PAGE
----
Really nice to see on the die shot is the two pairs of Cortex A76 cores. HiSilicon employs the four cores into pairs, with each pair running on a dedicated voltage and frequency plane. We can see that the physical implementation between the two pairs very evidently differs, and this would confirm my suspicion that we’re looking at a frequency optimised pair, running at up to 2.6GHz, and a more power optimised pair, limited to 1.92GHz. Both pairs employ 512KB private L2 caches on each core.

An interesting thing is that it’s again extremely difficult to even locate the NPU on even the Kirin 980. HiSilicon describes this as a dual-core unit, however I can’t seem to find any matching block on the shot – if the company is using non-identical layouts for the two “cores”, then all bets are off in trying to identify this easily.

Overall, it’s great to have a new player in the die shot imaging scene, and hopefully the folks over at ChipRebel are able to gain more attention in order to be able to continue to share with us images of important future chip developments.

I’m finishing up my review of the Mate 20 and Mate 20 Pro – and we’ll go into more detail into the performance and power of the new Kirin 980 and the new Cortex A76 CPUs as well as the new Mali G76, so stay tuned!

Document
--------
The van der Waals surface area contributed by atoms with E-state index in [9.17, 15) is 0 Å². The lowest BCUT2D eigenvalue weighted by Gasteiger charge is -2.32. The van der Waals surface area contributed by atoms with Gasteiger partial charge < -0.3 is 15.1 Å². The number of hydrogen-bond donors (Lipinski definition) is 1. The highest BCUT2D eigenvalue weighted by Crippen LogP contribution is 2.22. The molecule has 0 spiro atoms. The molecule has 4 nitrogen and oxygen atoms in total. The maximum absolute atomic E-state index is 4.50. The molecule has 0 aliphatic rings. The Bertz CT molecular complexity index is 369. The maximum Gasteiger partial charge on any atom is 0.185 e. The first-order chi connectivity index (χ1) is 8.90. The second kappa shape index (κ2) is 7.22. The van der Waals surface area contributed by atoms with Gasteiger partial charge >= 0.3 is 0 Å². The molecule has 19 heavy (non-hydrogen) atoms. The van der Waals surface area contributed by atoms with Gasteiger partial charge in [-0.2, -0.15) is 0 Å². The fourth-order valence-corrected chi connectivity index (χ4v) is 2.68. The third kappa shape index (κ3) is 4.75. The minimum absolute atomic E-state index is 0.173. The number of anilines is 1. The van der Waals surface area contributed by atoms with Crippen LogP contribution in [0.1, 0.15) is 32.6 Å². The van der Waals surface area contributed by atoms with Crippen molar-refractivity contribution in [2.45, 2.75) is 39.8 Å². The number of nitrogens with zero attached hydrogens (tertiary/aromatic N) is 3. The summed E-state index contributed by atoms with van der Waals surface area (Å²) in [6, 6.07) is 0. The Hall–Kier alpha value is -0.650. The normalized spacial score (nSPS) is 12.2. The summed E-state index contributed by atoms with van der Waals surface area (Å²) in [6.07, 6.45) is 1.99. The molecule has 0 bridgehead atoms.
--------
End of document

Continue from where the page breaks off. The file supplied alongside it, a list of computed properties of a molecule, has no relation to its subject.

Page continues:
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  • Wilco1 - Sunday, November 11, 2018 - link

    You can only compare with the first time Cortex-A72 was available in high-end phones, ie. only 3 years ago. Using the A72 announcement is lying especially if you use it to claim phone SoC performance hasn't increased dramatically. Can you understand that?
  • ZolaIII - Sunday, November 11, 2018 - link

    It whosent only announced, the IP whose ready for licensing. It took almost two years to see the first implementation in phone's. ARM worked a lot with founderis in the mean time & developed POP IP's of newer core's shortening the time to silicone to eith - nine months now. We are seeing the first A76 on silicone in less than six months from time ARM announced it publicly meaning it whose announced at last six months before that to crucial partners & IP's are probably available for 10~11 months. The performance in general use only got a minor bump, primarily working core's are still small in order one's. A55 is only about 12% faster than A53 when you add into the mix and transition from planar to FinFET for midrange segment with 15~20% clock bump you end up with 25~30% combined in those 3+ years.
  • NICOXIS - Thursday, November 8, 2018 - link

    Can the chiplet approach be implemented in ARM designs?
  • Wilco1 - Thursday, November 8, 2018 - link

    Splitting the SoC into smaller parts does not make sense since it is less than 100mm^2 - it is already a chiplet. Note a phone SoC already combines multiple dies made using different processes: DRAM and flash dies are stacked vertically in the same package.
  • ZolaIII - Sunday, November 11, 2018 - link

    Sure it can & much, much more.
  • TechDeal - Saturday, November 10, 2018 - link

    The size is a bit disappointing. I really hope single core performance improves as much as expected.
  • malisajason - Monday, November 26, 2018 - link

    This article is informative.